Catapult CAD

Hi! Does anyone have a cad file (prefer stl or iam) for a catapult? I would like to try to build a catapult for a basketball. I would like to see some reference cad designs to see the different variations of a catapult. Thanks!

2 Likes

Have you checked Grabcad? Im sure there are some models on there.

1 Like

You might also check out Instructables, they usually don’t have CAD but will show you pretty in-depth the design and how to build it, with lots of photos.

A few years ago I came up with this rubber band powered design, which was intended to be laser cut from 3mm plywood and assembled with hot glue. The intended audience was middle schoolers, so it’s not a particularly large or powerful device, but it might give you some ideas. For scale it gets cut from a roughly 12"x12" sheet.

I lifted the trigger from a wood catapult design on saw online; the sear is connected to the rear axle, so you rotate the rear wheels back to lock it, and forward to fire. It’s adequate for a couple good rubber bands, but there’s no secondary safety. Release angle is controlled by a dowel that the arm whacks into.

It’s all solidworks native files, which I’m happy to share. I can spin off a .step assembly, if you’d like. I’m not sure how relevent it’d be to scale up, but it’s something, I guess.

Catapults are cool and all, but have you considered a trebuchet?

1 Like

Team 118’s 2016 robot is the first thing that comes to my mind:

It looks like the CAD is available to download here:
https://ccisdrobonauts.org/?p=robots

You may want to start by watching a bunch of match videos from 2014 and 2016. Those were the most recent years I recall where catapults were common (and effective). You can then look for reveal videos from teams you see in the match videos. It may also be worthwhile reaching out to those teams. They may be able to provide insights into the design that you won’t get from watching a video or even looking at a CAD model (i.e. what made their catapult good or bad). The 118 students I spoke with described the procedure they used to calibrate their catapult when it was mounted on their practice robot and how they recalibrated it when it was transferred to their competition robot, making it very accurate in competition.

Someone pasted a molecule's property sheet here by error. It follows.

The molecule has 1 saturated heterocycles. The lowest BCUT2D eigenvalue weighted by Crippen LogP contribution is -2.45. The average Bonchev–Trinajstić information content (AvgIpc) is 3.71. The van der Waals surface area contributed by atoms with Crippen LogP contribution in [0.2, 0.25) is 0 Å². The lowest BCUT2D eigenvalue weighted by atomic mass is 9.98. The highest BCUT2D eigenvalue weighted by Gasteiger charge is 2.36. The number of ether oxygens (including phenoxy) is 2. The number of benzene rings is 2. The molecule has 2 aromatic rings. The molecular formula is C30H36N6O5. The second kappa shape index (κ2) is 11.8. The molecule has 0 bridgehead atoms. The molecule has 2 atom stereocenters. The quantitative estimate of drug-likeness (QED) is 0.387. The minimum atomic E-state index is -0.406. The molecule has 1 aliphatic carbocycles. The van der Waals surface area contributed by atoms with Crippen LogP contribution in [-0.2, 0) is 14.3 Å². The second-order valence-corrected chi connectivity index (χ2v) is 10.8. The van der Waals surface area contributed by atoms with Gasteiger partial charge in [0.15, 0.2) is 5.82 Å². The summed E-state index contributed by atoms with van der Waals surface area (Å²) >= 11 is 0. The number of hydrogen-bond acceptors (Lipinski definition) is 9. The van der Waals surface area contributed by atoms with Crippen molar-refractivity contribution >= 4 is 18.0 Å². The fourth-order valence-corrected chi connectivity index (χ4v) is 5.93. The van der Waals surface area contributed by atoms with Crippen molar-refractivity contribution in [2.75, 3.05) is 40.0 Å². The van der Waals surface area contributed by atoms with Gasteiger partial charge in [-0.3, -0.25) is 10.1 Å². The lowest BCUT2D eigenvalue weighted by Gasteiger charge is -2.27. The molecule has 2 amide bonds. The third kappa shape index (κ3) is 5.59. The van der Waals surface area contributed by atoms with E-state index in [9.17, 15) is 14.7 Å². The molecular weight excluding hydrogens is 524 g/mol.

I can think of 3 different types of energy sources used for powering the catapults that I saw. You may want to explore the pros and cons of the different energy sources from the perspective of your team and the resources available to it.

Oo, sorry, I haven’t really thought about that. What benefits/disadvantages would that be? Also what kind of mechanism would you need? (Motor, spring, piston)?

Generally it’s easier to launch things further with trebuchets. They also do not need springs, motor, or really anything other than a weight and a sling (bearings if you want to get fancy). They can be a bit finicky to tune the right sling length, release hook, and pivot distance, but once they are set up they work amazingly.

The most difficult part is that they require a rather heavy weight to launch, generally making them heavier than a regular catapult.

do they not also mainly work with smaller stuff? Like it might struggle with a 2016 boulder but not a 2017 fuel

Depends on size. Take a look at any videos you can find of the Punkin’ Chunkin’ competition, there’s a few good-sized trebuchets in there.

Bear in mind that trebuchets were used to try to knock down castle walls back about 500-1000 years back. They threw heavy stuff like big rocks. Just need a big enough weight, a big enough lever arm, and a big enough sling. Oh, and heavy enough structure.

Wait there’s no electronics involved? What if I want it to vary the shot power?

How would u make it so I can control power and stuff with a computer?

No, not really. They work with all size of objects, it just depends on how large your system is. A trebuchet that is able to launch the same object the same distance as a comparable catapult would likely be overall smaller, but there are so many variables in the system it is very difficult to say one way or another.

You change the weight, the position of the weight, the length of the arm, the sling, all kinds of different variables to change, many of which can be pretty easy to make configurable. Maybe not as easy as a standard catapult though.

This is something you did not mention in your OP, to which I suggest you take this as a lesson in defining your scope clearly and completely. Having this controlled by a computer brings an entire new perspective and set of answers and likely changes some of the answers already asked.

A standard catapult would likely be significantly easier to be adjustable by a control system than a trebuchet.